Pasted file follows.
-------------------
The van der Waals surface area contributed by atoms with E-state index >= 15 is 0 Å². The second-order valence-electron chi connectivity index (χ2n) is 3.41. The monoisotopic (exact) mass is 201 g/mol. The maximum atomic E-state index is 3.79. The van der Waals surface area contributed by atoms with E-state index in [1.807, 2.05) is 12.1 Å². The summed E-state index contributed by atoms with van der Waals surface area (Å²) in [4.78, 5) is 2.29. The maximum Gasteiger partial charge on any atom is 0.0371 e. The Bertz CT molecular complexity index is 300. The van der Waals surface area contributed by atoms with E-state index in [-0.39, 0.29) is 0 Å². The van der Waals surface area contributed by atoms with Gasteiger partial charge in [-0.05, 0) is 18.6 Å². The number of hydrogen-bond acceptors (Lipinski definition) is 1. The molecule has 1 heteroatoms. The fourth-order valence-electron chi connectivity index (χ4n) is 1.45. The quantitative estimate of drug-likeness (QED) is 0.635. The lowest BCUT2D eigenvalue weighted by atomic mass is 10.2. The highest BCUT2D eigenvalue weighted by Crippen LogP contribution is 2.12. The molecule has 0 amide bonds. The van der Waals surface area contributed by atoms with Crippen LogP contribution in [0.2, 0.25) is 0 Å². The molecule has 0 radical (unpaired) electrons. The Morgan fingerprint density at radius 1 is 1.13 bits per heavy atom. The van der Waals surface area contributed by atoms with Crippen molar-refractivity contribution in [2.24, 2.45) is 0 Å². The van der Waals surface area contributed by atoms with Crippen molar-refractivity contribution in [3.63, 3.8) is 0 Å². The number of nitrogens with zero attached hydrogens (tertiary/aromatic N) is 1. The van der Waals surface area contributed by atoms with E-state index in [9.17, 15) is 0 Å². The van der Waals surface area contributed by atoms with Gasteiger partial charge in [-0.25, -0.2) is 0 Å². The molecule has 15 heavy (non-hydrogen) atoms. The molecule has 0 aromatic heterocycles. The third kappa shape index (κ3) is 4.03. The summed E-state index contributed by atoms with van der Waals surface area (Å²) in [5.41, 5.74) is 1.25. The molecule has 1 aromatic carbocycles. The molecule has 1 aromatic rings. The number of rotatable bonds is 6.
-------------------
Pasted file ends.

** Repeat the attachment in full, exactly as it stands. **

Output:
The van der Waals surface area contributed by atoms with E-state index >= 15 is 0 Å². The second-order valence-electron chi connectivity index (χ2n) is 3.41. The monoisotopic (exact) mass is 201 g/mol. The maximum atomic E-state index is 3.79. The van der Waals surface area contributed by atoms with E-state index in [1.807, 2.05) is 12.1 Å². The summed E-state index contributed by atoms with van der Waals surface area (Å²) in [4.78, 5) is 2.29. The maximum Gasteiger partial charge on any atom is 0.0371 e. The Bertz CT molecular complexity index is 300. The van der Waals surface area contributed by atoms with E-state index in [-0.39, 0.29) is 0 Å². The van der Waals surface area contributed by atoms with Gasteiger partial charge in [-0.05, 0) is 18.6 Å². The number of hydrogen-bond acceptors (Lipinski definition) is 1. The molecule has 1 heteroatoms. The fourth-order valence-electron chi connectivity index (χ4n) is 1.45. The quantitative estimate of drug-likeness (QED) is 0.635. The lowest BCUT2D eigenvalue weighted by atomic mass is 10.2. The highest BCUT2D eigenvalue weighted by Crippen LogP contribution is 2.12. The molecule has 0 amide bonds. The van der Waals surface area contributed by atoms with Crippen LogP contribution in [0.2, 0.25) is 0 Å². The molecule has 0 radical (unpaired) electrons. The Morgan fingerprint density at radius 1 is 1.13 bits per heavy atom. The van der Waals surface area contributed by atoms with Crippen molar-refractivity contribution in [2.24, 2.45) is 0 Å². The van der Waals surface area contributed by atoms with Crippen molar-refractivity contribution in [3.63, 3.8) is 0 Å². The number of nitrogens with zero attached hydrogens (tertiary/aromatic N) is 1. The van der Waals surface area contributed by atoms with E-state index in [9.17, 15) is 0 Å². The van der Waals surface area contributed by atoms with Gasteiger partial charge in [-0.25, -0.2) is 0 Å². The molecule has 15 heavy (non-hydrogen) atoms. The molecule has 0 aromatic heterocycles. The third kappa shape index (κ3) is 4.03. The summed E-state index contributed by atoms with van der Waals surface area (Å²) in [5.41, 5.74) is 1.25. The molecule has 1 aromatic carbocycles. The molecule has 1 aromatic rings. The number of rotatable bonds is 6.